Acrosome

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The acrosome is an organelle that develops over the anterior half of the head in the spermatozoa (sperm cells) of many animals. It is a cap-like structure derived from the Golgi apparatus. Acrosome formation is completed during testicular maturation. In Eutherian mammals the acrosome contains digestive enzymes (including hyaluronidase and acrosin).[1] These enzymes break down the outer membrane of the ovum, called the zona pellucida, allowing the haploid nucleus in the sperm cell to join with the haploid nucleus in the ovum.

This shedding of the acrosome, or acrosome reaction, can be stimulated in vitro by substances a sperm cell may encounter naturally such as progesterone or follicular fluid, as well as the more commonly used calcium ionophore A23187. This can be done to serve as a positive control when assessing the acrosome reaction of a sperm sample by flow cytometry[2] or fluorescence microscopy. This is usually done after staining with a fluoresceinated lectin such as FITC-PNA, FITC-PSA, FITC-ConA, or fluoresceinated antibody such as FITC-CD46.[3]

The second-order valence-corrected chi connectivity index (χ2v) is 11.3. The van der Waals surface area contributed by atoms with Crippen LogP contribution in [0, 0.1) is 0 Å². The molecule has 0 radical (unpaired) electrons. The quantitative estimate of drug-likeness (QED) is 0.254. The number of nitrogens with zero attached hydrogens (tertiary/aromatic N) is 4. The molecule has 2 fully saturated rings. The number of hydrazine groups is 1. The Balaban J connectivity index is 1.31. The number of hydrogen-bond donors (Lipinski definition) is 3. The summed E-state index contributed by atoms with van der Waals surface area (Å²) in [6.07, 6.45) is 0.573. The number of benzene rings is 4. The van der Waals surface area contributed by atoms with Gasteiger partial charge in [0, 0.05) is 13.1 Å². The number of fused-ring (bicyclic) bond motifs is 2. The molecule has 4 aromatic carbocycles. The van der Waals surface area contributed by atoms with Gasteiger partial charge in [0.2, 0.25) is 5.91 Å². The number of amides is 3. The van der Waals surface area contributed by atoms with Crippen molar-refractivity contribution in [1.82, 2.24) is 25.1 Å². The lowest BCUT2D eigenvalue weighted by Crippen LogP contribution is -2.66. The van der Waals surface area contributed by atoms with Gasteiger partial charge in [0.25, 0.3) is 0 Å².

Human spermatozoön

In the case of globozoospermia (sperm with round heads), the Golgi apparatus is not transformed into the acrosome, causing male infertility.[4]

References[edit]

  1. ^ "acrosome definition - Dictionary - MSN Encarta". Archived from the original on 2009-10-31. Retrieved 2007-08-15. 
  2. ^ Miyazaki R, Fukuda M, Takeuchi H, Itoh S, Takada M (1990). "Flow cytometry to evaluate acrosome-reacted sperm". Arch. Androl. 25 (3): 243–51. PMID 2285347. 
  3. ^ Carver-Ward JA, Moran-Verbeek IM, Hollanders JM (February 1997). "Comparative flow cytometric analysis of the human sperm acrosome reaction using CD46 antibody and lectins". J. Assist. Reprod. Genet. 14 (2): 111–9. PMC 3454831. PMID 9048242. 
  4. ^ Hermann Behre; Eberhard Nieschlag (2000). Andrology : Male Reproductive Health and Dysfunction. Berlin: Springer. p. 155. ISBN 3-540-67224-9.